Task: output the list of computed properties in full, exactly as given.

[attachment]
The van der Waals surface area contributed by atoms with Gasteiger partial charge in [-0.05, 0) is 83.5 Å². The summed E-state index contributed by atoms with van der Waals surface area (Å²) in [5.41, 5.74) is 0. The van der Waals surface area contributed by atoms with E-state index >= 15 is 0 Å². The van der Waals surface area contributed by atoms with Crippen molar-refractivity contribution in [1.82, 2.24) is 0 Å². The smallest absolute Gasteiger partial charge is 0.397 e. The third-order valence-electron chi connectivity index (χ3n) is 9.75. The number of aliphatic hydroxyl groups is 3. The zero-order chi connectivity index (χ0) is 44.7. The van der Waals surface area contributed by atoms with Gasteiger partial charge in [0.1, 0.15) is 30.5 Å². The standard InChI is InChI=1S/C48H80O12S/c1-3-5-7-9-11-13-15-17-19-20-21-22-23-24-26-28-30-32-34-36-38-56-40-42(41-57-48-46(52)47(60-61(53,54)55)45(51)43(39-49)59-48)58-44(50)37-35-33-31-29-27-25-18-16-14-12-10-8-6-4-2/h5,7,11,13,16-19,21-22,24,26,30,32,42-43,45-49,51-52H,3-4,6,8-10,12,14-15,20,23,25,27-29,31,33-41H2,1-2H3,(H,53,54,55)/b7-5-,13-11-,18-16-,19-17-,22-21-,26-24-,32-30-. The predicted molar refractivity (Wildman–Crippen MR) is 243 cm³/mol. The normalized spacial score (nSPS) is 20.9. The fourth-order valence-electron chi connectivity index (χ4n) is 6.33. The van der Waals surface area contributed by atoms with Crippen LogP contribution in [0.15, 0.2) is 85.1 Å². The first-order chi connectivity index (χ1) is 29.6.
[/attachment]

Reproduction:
The van der Waals surface area contributed by atoms with Gasteiger partial charge in [-0.05, 0) is 83.5 Å². The summed E-state index contributed by atoms with van der Waals surface area (Å²) in [5.41, 5.74) is 0. The van der Waals surface area contributed by atoms with E-state index >= 15 is 0 Å². The van der Waals surface area contributed by atoms with Crippen molar-refractivity contribution in [1.82, 2.24) is 0 Å². The smallest absolute Gasteiger partial charge is 0.397 e. The third-order valence-electron chi connectivity index (χ3n) is 9.75. The number of aliphatic hydroxyl groups is 3. The zero-order chi connectivity index (χ0) is 44.7. The van der Waals surface area contributed by atoms with Gasteiger partial charge in [0.1, 0.15) is 30.5 Å². The standard InChI is InChI=1S/C48H80O12S/c1-3-5-7-9-11-13-15-17-19-20-21-22-23-24-26-28-30-32-34-36-38-56-40-42(41-57-48-46(52)47(60-61(53,54)55)45(51)43(39-49)59-48)58-44(50)37-35-33-31-29-27-25-18-16-14-12-10-8-6-4-2/h5,7,11,13,16-19,21-22,24,26,30,32,42-43,45-49,51-52H,3-4,6,8-10,12,14-15,20,23,25,27-29,31,33-41H2,1-2H3,(H,53,54,55)/b7-5-,13-11-,18-16-,19-17-,22-21-,26-24-,32-30-. The predicted molar refractivity (Wildman–Crippen MR) is 243 cm³/mol. The normalized spacial score (nSPS) is 20.9. The fourth-order valence-electron chi connectivity index (χ4n) is 6.33. The van der Waals surface area contributed by atoms with Crippen LogP contribution in [0.15, 0.2) is 85.1 Å². The first-order chi connectivity index (χ1) is 29.6.